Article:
set interface "redundant2.N" tag <vlan id> zone "ZoneX"

If nsfw01 is to be the firewall for this subnet, then run the following:

set interface redundant2.N ip 129.97.<vlan id>.1/24
set interface redundant2.N:1 ip 129.97.<vlan id>.2/24

If nsfw02 is to be the firewall for this subnet, then run the following:

set interface redundant2.N:1 ip 129.97.<vlan id>.1/24
set interface redundant2.N ip 129.97.<vlan id>.2/24
Once you've set the IP Addresses, you now have to enable routing and allow people to ping the route points:
set interface redundant2.N route
set interface redundant2.N ip manageable
set interface redundant2.N manage ping
set interface redundant2.N protocol rip
set interface redundant2.N protocol rip enable
set interface redundant2.N:1 route
set interface redundant2.N:1 ip manageable
set interface redundant2.N:1 manage ping
set interface redundant2.N:1 protocol rip
set interface redundant2.N:1 protocol rip enable

You may wish to run get interface to confirm what you've done looks correct.

Making the routes public

Next you have to allow routes to be advertised to RIP neighbors.  The Netscreens have two virtual routers: trust-vr and untrust-vr.  The untrust-vr is the router for the "Untrust" zone (ie. anything coming through dccorenet on the redundant1 interface) and the trust-vr is the default router for the firewalls (ie. for all the other zones).  There are strict access controls applied to what's exchanged between untrust-vr and trust-vr.  There are already import/export filters and route-maps defined on each virtual router that refer to access lists.  You need to add the subnet to the appropriate access lists and route maps.  Run the commands:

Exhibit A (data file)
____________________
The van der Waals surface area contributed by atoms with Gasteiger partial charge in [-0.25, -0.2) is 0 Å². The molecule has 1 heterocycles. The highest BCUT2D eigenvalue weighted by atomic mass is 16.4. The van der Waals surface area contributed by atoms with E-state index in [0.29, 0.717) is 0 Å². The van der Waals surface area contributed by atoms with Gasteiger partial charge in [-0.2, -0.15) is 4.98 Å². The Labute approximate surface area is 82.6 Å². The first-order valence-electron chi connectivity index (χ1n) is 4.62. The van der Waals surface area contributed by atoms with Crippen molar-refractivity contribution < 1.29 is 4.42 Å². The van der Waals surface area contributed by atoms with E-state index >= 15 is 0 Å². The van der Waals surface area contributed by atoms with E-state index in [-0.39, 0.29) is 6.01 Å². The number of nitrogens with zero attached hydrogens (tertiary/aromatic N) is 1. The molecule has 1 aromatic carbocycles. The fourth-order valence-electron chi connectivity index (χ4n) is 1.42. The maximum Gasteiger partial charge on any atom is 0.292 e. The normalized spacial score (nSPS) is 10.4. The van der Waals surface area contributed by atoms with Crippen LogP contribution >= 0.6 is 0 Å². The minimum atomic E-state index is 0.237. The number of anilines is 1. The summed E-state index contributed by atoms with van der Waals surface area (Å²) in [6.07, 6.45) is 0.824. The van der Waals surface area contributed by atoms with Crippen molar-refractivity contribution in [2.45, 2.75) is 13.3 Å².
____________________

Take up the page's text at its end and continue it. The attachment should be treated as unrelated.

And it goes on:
get vrouter untrust-vr
get vrouter trust-vr

to determine the current configuration.  Pay close attention to the access-list for each virtual router, as well as the route-maps for the trust-vr.

First, add the subnet to the access list of the untrust-vr:

set vrouter untrust-vr access-list N permit ip 129.97.<vlan id>.0/24 X

where N is either 1 or 2, representing the main firewall for this subnet, nsfw01 or nsfw02 respectively. X represents the next sequence number available in the access-list that you are adding to.

Next, you need to go into the trust-vr instance. There, you will create a new access-list for the subnet and create a route-map linking the access-list you created to the main routing interface for that subnet.

set vrouter trust-vr 
set access-list Y
set access-list Y permit ip 129.97.<vlan id>.0/24 1
set route-map name "rtmap1" permit Y
set match interface <name of the .1 interface for this subnet>
set match ip Y
exit
exit

where Y represents the next available access-list number and route-map sequence number. (Dave thinks it matches X above, need to verify this however.)

At this point, you should run "show ip route 129.97.<vlan id>.0" on dc3558-cs1 (where nsfw02 vr-untrust ports are connected). If the entry "129.97.<vlan id>.0/24 172.19.5.2 1799 rip" for the subnet is not there, then you have done something wrong. If the entry is there but the wrong firewall is advertising the route, check your work for mistakes. If you think you did everything right and the wrong firewall is being advertised, seek help!


By jatestar, 2005/08/25
Updated by dlgawley, 2008/09/3